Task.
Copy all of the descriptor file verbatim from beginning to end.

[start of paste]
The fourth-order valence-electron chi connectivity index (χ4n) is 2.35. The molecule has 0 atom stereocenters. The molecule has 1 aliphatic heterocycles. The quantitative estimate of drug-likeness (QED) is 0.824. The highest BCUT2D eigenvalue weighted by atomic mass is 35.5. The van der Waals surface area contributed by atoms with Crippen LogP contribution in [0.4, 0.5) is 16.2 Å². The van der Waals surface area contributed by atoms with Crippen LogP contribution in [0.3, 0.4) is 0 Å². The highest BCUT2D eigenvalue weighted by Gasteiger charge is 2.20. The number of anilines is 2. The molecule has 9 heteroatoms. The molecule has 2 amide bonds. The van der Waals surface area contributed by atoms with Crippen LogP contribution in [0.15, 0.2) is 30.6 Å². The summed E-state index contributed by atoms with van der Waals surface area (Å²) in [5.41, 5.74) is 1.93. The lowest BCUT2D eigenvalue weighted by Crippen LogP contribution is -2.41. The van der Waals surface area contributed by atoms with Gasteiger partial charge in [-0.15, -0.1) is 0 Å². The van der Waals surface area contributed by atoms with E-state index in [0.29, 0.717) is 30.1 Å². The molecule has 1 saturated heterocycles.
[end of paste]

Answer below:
The fourth-order valence-electron chi connectivity index (χ4n) is 2.35. The molecule has 0 atom stereocenters. The molecule has 1 aliphatic heterocycles. The quantitative estimate of drug-likeness (QED) is 0.824. The highest BCUT2D eigenvalue weighted by atomic mass is 35.5. The van der Waals surface area contributed by atoms with Crippen LogP contribution in [0.4, 0.5) is 16.2 Å². The van der Waals surface area contributed by atoms with Crippen LogP contribution in [0.3, 0.4) is 0 Å². The highest BCUT2D eigenvalue weighted by Gasteiger charge is 2.20. The number of anilines is 2. The molecule has 9 heteroatoms. The molecule has 2 amide bonds. The van der Waals surface area contributed by atoms with Crippen LogP contribution in [0.15, 0.2) is 30.6 Å². The summed E-state index contributed by atoms with van der Waals surface area (Å²) in [5.41, 5.74) is 1.93. The lowest BCUT2D eigenvalue weighted by Crippen LogP contribution is -2.41. The van der Waals surface area contributed by atoms with Gasteiger partial charge in [-0.15, -0.1) is 0 Å². The van der Waals surface area contributed by atoms with E-state index in [0.29, 0.717) is 30.1 Å². The molecule has 1 saturated heterocycles.